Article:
that, if my Lord Tiviott had lived, he would have quite undone Tangier, or
designed himself to be master of it. He did put the King upon most great,
chargeable, and unnecessary works there, and took the course industriously
to deter, all other merchants but himself to deal there, and to make both
King and all others pay what he pleased for all that was brought thither.

20th. Up and to the office, where we sat all the morning, at noon to the
Change, and there met by appointment with Captain Poyntz, who hath some
place, or title to a place, belonging to gameing, and so I discoursed with
him about the business of our improving of the Lotterys, to the Kings
benefit, and that of the Fishery, and had some light from him in the
business, and shall, he says, have more in writing from him. So home to
dinner and then abroad to the Fishing Committee at Fishmongers Hall, and
there sat and did some business considerable, and so up and home, and
there late at my office doing much business, and I find with great delight
that I am come to my good temper of business again. God continue me in it.
So home to supper, it being washing day, and to bed.

21st. Up, and by coach to Mr. Povys, and there got him to signe the
payment of Captain Taylers bills for the remainder of freight for the
Eagle, wherein I shall be gainer about L30, thence with him to Westminster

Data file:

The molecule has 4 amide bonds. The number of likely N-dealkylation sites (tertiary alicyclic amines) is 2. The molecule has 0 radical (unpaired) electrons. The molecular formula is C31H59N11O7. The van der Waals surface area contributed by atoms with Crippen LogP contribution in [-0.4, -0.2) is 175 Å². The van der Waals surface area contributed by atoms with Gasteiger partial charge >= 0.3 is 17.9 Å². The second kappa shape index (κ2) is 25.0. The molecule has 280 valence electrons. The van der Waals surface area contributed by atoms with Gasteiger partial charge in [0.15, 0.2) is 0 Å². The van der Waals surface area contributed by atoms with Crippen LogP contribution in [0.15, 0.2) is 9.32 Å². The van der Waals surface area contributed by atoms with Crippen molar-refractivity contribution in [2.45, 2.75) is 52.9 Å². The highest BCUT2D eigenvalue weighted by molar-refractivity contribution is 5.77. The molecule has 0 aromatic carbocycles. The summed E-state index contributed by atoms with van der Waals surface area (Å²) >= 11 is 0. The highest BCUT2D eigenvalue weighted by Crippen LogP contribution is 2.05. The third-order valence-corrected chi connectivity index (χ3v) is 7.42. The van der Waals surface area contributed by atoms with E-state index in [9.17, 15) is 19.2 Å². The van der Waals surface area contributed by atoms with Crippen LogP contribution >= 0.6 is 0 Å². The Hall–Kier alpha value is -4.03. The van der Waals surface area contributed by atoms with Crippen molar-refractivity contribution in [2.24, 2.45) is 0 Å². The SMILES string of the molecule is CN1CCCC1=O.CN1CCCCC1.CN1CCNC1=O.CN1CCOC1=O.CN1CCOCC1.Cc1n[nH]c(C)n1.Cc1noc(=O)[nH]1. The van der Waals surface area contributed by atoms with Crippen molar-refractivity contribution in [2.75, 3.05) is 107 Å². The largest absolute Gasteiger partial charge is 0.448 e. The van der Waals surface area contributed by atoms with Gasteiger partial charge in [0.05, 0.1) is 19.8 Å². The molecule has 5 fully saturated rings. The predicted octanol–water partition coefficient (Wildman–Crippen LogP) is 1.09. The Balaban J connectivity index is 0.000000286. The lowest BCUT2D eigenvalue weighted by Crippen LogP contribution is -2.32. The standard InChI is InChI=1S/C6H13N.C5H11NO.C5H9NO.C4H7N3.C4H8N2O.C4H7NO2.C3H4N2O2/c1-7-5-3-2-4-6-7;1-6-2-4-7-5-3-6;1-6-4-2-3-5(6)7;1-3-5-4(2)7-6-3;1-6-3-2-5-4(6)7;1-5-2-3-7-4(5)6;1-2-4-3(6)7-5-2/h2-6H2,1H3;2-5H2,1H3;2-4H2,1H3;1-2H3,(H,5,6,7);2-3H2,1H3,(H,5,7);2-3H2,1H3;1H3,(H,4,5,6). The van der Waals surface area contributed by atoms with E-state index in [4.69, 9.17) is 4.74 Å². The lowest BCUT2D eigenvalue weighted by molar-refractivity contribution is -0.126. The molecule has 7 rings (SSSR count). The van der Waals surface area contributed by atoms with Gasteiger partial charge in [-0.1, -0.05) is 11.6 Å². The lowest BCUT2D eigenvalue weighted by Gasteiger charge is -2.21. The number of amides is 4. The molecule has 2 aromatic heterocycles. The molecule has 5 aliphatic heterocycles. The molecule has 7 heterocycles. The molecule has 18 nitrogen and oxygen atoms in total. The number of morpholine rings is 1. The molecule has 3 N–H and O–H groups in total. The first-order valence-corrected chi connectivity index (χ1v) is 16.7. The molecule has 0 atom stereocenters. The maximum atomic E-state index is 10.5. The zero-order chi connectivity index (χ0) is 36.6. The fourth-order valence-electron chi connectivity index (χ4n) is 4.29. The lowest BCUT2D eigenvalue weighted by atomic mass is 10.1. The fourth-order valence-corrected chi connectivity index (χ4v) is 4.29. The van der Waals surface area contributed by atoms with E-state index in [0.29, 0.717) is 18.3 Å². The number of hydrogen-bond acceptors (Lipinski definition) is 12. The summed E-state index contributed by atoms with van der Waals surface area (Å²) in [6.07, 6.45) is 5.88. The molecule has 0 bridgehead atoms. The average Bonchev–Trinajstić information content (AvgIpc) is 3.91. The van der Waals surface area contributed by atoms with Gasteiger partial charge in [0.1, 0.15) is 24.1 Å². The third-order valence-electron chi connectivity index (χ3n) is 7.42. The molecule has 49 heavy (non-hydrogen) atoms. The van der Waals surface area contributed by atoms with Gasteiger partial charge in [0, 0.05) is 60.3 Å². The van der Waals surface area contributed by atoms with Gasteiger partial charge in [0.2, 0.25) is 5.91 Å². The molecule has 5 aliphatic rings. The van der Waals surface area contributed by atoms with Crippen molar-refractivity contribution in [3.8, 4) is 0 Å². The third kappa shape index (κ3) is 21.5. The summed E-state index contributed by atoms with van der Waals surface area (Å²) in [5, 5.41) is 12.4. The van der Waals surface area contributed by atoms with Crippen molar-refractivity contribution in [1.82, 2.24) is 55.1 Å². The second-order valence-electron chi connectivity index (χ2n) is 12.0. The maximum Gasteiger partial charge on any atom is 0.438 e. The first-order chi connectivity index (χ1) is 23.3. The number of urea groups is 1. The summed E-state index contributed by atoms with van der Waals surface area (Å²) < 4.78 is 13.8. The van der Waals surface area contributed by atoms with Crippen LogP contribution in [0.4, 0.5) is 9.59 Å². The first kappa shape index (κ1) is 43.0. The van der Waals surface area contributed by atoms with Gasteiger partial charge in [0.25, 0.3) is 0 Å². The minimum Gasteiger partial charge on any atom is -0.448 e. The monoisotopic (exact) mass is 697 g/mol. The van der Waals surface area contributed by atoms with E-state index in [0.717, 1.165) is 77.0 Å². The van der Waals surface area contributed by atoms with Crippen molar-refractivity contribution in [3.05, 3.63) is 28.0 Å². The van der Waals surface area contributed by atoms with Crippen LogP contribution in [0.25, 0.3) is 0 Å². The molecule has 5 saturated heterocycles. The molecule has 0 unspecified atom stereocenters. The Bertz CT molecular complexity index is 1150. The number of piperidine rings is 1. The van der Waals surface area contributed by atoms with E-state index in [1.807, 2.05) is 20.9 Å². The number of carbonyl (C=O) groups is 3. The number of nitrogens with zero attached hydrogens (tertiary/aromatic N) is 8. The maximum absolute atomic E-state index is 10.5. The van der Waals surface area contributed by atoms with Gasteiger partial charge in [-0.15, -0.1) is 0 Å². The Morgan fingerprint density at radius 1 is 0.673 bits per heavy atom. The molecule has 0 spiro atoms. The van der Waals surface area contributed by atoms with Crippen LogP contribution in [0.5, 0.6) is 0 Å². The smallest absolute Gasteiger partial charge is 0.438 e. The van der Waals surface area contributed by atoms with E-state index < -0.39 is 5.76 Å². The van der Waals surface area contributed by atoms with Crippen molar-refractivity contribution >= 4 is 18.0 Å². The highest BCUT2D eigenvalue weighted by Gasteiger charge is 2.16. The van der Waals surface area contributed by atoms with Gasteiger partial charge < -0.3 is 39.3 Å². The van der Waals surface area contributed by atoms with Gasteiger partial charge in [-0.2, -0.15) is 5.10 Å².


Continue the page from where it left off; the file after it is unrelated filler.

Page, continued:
by coach to Housemans [Huysman] the great picture drawer, and saw again
very fine pictures, and have his promise, for Mr. Povys sake, to take
pains in what picture I shall set him about, and I think to have my
wifes. But it is a strange thing to observe and fit for me to remember
that I am at no time so unwilling to part with money as when I am
concerned in the getting of it most, as I thank God of late I have got
more in this month, viz. near 0250, than ever I did in half a year before
in my life, I think. Thence to White Hall with him, and so walked to the
old Exchange and back to Povys to dinner, where great and good company;
among others Sir John Skeffington, whom I knew at Magdalen College, a
fellow-commoner, my fellow-pupil, but one with whom I had no great
acquaintance, he being then, God knows, much above me. Here I was afresh
delighted with Mr. Povys house and pictures of perspective, being strange
things to think how they do delude ones eye, that methinks it would make
a man doubtful of swearing that ever he saw any thing. Thence with him to
St. Jamess, and so to White Hall to a Tangier Committee, and hope I have
light of another opportunity of getting a little money if Sir W. Warren
will use me kindly for deales to Tangier, and with the hopes went joyfully
home, and there received Captain Taylers money, received by Will to-day,
out of which (as I said above) I shall get above L30. So with great
comfort to bed, after supper. By discourse this day I have great hopes
from Mr. Coventry that the Dutch and we shall not fall out.

22nd. Up and at the office all the morning. To the Change at noon, and
among other things discoursed with Sir William Warren what I might do to
get a little money by carrying of deales to Tangier, and told him the
opportunity I have there of doing it, and he did give me some advice,
though not so good as he would have done at any other time of the year,
but such as I hope to make good use of, and get a little money by. So to
Sir G. Carterets to dinner, and he and I and Captain Cocke all alone, and